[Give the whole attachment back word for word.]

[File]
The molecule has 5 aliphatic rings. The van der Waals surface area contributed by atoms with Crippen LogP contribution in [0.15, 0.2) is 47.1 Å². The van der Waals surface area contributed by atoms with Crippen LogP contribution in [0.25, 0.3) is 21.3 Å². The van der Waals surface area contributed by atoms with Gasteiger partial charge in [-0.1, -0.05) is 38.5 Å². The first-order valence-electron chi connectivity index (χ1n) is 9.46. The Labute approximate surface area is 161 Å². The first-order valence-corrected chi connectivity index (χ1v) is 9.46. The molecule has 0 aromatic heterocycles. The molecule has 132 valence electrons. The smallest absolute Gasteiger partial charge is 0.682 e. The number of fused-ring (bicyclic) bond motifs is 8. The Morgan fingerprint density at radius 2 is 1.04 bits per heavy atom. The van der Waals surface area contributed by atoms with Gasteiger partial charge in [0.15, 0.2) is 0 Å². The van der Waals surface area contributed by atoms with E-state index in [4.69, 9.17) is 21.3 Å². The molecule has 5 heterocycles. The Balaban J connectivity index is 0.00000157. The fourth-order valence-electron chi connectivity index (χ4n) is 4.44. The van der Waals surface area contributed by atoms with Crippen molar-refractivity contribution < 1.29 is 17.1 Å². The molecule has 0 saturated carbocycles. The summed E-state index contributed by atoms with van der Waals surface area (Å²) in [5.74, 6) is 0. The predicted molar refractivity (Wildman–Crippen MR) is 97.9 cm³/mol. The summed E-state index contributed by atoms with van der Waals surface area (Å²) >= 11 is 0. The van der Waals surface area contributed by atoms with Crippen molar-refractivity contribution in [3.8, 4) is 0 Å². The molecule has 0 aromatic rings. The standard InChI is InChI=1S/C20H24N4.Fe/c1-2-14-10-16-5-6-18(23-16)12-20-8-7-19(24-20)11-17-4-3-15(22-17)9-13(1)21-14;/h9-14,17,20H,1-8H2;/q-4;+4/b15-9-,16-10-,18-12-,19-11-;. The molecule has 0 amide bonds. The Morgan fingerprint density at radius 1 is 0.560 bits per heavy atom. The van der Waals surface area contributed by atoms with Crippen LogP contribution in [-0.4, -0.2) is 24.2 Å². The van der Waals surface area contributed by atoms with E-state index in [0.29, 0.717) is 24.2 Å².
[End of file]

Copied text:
The molecule has 5 aliphatic rings. The van der Waals surface area contributed by atoms with Crippen LogP contribution in [0.15, 0.2) is 47.1 Å². The van der Waals surface area contributed by atoms with Crippen LogP contribution in [0.25, 0.3) is 21.3 Å². The van der Waals surface area contributed by atoms with Gasteiger partial charge in [-0.1, -0.05) is 38.5 Å². The first-order valence-electron chi connectivity index (χ1n) is 9.46. The Labute approximate surface area is 161 Å². The first-order valence-corrected chi connectivity index (χ1v) is 9.46. The molecule has 0 aromatic heterocycles. The molecule has 132 valence electrons. The smallest absolute Gasteiger partial charge is 0.682 e. The number of fused-ring (bicyclic) bond motifs is 8. The Morgan fingerprint density at radius 2 is 1.04 bits per heavy atom. The van der Waals surface area contributed by atoms with Gasteiger partial charge in [0.15, 0.2) is 0 Å². The van der Waals surface area contributed by atoms with E-state index in [4.69, 9.17) is 21.3 Å². The molecule has 5 heterocycles. The Balaban J connectivity index is 0.00000157. The fourth-order valence-electron chi connectivity index (χ4n) is 4.44. The van der Waals surface area contributed by atoms with Crippen molar-refractivity contribution < 1.29 is 17.1 Å². The molecule has 0 saturated carbocycles. The summed E-state index contributed by atoms with van der Waals surface area (Å²) in [5.74, 6) is 0. The predicted molar refractivity (Wildman–Crippen MR) is 97.9 cm³/mol. The summed E-state index contributed by atoms with van der Waals surface area (Å²) >= 11 is 0. The van der Waals surface area contributed by atoms with Crippen molar-refractivity contribution in [3.8, 4) is 0 Å². The molecule has 0 aromatic rings. The standard InChI is InChI=1S/C20H24N4.Fe/c1-2-14-10-16-5-6-18(23-16)12-20-8-7-19(24-20)11-17-4-3-15(22-17)9-13(1)21-14;/h9-14,17,20H,1-8H2;/q-4;+4/b15-9-,16-10-,18-12-,19-11-;. The molecule has 0 amide bonds. The Morgan fingerprint density at radius 1 is 0.560 bits per heavy atom. The van der Waals surface area contributed by atoms with Crippen LogP contribution in [-0.4, -0.2) is 24.2 Å². The van der Waals surface area contributed by atoms with E-state index in [0.29, 0.717) is 24.2 Å².